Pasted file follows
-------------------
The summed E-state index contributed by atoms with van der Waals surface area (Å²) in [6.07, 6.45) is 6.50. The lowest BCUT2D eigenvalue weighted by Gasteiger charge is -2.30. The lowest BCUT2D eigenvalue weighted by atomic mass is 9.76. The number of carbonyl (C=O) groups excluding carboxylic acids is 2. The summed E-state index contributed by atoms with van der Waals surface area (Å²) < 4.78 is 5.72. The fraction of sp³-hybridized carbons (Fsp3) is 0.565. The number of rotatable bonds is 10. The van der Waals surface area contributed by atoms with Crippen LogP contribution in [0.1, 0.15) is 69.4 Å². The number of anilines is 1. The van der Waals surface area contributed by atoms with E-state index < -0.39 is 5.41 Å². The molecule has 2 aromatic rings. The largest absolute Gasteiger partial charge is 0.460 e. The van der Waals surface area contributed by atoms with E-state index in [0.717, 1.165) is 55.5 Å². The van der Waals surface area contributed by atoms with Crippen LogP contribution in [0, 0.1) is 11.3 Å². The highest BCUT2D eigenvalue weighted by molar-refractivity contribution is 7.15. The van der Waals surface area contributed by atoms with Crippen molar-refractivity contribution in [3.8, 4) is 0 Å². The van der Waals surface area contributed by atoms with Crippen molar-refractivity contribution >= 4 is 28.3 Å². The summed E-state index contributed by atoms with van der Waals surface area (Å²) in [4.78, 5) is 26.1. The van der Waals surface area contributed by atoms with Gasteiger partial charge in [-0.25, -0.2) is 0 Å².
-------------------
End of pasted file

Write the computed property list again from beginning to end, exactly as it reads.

The summed E-state index contributed by atoms with van der Waals surface area (Å²) in [6.07, 6.45) is 6.50. The lowest BCUT2D eigenvalue weighted by Gasteiger charge is -2.30. The lowest BCUT2D eigenvalue weighted by atomic mass is 9.76. The number of carbonyl (C=O) groups excluding carboxylic acids is 2. The summed E-state index contributed by atoms with van der Waals surface area (Å²) < 4.78 is 5.72. The fraction of sp³-hybridized carbons (Fsp3) is 0.565. The number of rotatable bonds is 10. The van der Waals surface area contributed by atoms with Crippen LogP contribution in [0.1, 0.15) is 69.4 Å². The number of anilines is 1. The van der Waals surface area contributed by atoms with E-state index < -0.39 is 5.41 Å². The molecule has 2 aromatic rings. The largest absolute Gasteiger partial charge is 0.460 e. The van der Waals surface area contributed by atoms with E-state index in [0.717, 1.165) is 55.5 Å². The van der Waals surface area contributed by atoms with Crippen LogP contribution in [0, 0.1) is 11.3 Å². The highest BCUT2D eigenvalue weighted by molar-refractivity contribution is 7.15. The van der Waals surface area contributed by atoms with Crippen molar-refractivity contribution in [3.8, 4) is 0 Å². The van der Waals surface area contributed by atoms with Crippen molar-refractivity contribution >= 4 is 28.3 Å². The summed E-state index contributed by atoms with van der Waals surface area (Å²) in [4.78, 5) is 26.1. The van der Waals surface area contributed by atoms with Gasteiger partial charge in [-0.25, -0.2) is 0 Å².